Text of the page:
As an initial matter, the Respondent argues that it had no obligation to bargain, because the Union insisted on negotiating the substance of the changes.  The Authority has indicated that an agency should not be able to avoid bargaining based on the union’s characterization of bargaining as “substantive” or “impact and implementation.”  In this regard, the Authority has stated that it was “unwilling to interpret the Statute in a manner which would require a union . . . to label its proposals in a particular way to preserve its right to bargain.  To do so . . . would encourage the parties to engage in semantic disputes instead of collective bargaining . . . .”  IHS, 37 FLRA at 980; see also Davis-Monthan AFB, Tucson, Ariz., 42 FLRA 1267, 1276 (1991).  Consistent with this precedent, the Respondent cannot avoid bargaining based on the Union’s claim that it was entitled to bargain over the substance of the changes, especially since the Authority has indicated proposals concerning per diems can be substantively negotiable.  See NLRB, 22 FLRA at 264. 

More specifically, the Respondent contends that the Union’s substantive proposals were nonnegotiable because they affected management’s right to determine its budget.  The Authority has held that if a proposal prescribes either the particular programs to be included in an agency’s budget, or the amount to be allocated in the budget, then the proposal affects the agency’s right to determine its budget.  Geological Survey, 68 FLRA at 740. 

Alternatively, if the agency makes a substantial demonstration that a proposal would result in an increase in costs that is significant and unavoidable, and that the costs are not offset by compensating benefits, then the Authority will find that the proposal affects the agency’s right to determine its budget.  (Id. at 740-41).  But an assertion that a proposal would increase an agency’s costs does not, by itself, establish that the proposal affects management’s right to determine its budget.  (Id. at 741).  Rather, an agency must provide specific information to substantiate its claim, including information allowing the Authority to assess the significance of a cost increase in relation to the relevant budget as a whole.  See U.S. DHS, Customs & Border Prot. Agency, N.Y., N.Y., 61 FLRA 72, 76 (2005).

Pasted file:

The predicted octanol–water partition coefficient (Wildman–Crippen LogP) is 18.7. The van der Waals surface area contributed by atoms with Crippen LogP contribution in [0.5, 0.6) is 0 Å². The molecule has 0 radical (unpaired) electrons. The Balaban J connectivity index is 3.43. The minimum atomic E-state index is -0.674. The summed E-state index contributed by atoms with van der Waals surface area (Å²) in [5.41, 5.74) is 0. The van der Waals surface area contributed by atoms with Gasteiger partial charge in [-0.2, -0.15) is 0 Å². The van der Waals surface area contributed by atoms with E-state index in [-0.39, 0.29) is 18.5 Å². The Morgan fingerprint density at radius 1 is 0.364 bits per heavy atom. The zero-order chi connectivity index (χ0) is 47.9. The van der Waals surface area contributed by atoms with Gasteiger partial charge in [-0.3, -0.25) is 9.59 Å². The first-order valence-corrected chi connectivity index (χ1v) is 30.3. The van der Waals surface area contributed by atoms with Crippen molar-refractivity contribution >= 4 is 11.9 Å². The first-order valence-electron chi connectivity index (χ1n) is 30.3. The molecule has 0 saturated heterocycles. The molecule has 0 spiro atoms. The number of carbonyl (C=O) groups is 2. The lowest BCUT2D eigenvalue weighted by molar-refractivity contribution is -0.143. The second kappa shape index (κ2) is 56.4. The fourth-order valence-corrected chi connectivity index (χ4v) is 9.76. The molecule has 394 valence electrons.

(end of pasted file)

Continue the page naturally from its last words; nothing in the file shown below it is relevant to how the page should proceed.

It is clear that the Union’s proposals do not prescribe particular programs to be included in the Agency’s budget or establish specific amounts to be allocated in the budget, and the Respondent does not raise an argument to the contrary.  Accordingly, the Union’s proposals do not affect management’s right to determine its budget under the first factor.

With regard to the second factor, the Respondent has provided virtually no evidence to show that the Union’s proposals would significantly and unavoidably increase costs.  The Respondent has not provided an estimate, much less a precise dollar figure, showing how much the Union’s proposals would cost the Respondent.  And even if the Respondent had provided a dollar figure as to how much the Union’s proposals would cost, the Respondent has given us no other budgetary figures to enable us to determine whether the costs associated with the proposals were truly significant.  Put simply, the Respondent has not even attempted to show that the proposals affect management’s right to determine its budget under the second test. 

Further, the record does not contain evidence showing that the Union’s proposals would significantly and unavoidably increase costs (or, for that matter, that such costs would not be offset by compensating benefits).  It is clear that employees now receive reimbursement for expenses in the amount of five dollars per day, we do not know whether, or to what extent, that amount differs from the amounts paid prior to the December 1, 2014, changes.  Similarly, while the Respondent has reduced the per diem rate for 30-180 day assignments to 75 percent of the full rate, and reduced the per diem rate for longer assignments to 55 percent of the full rate, it is unclear how many employees were subject to

 

such reduced rates, how many travel days were involved, or what percentage of total travel per diems those amounts would reflect.  They may reflect only 1 percent of the Respondent’s overall travel budget, or the percentage could be higher, but the Respondent did not disclose such information, and without such financial information, I find that the Respondent has failed to show that the Union’s proposals would result in significantly increased costs relative to its total travel budget let alone its budget as a whole.  Thus, I find that the Respondent’s claim that the Union’s proposals affected management’s right to determine its budget is not supported by the record to which the Respondent stipulated.  Virtually every decision within an agency has a financial impact, and if merely having a financial element resulted in it being an exercise of management’s right to determine budget, there would be no substantive bargain as the exception would swallow the rule.  Such a broad interpretation of the right being argued by the Respondent in this case is inconsistent with Authority precedent and the sparse evidence presented does not support its position that the Union proposals were not substantively negotiable.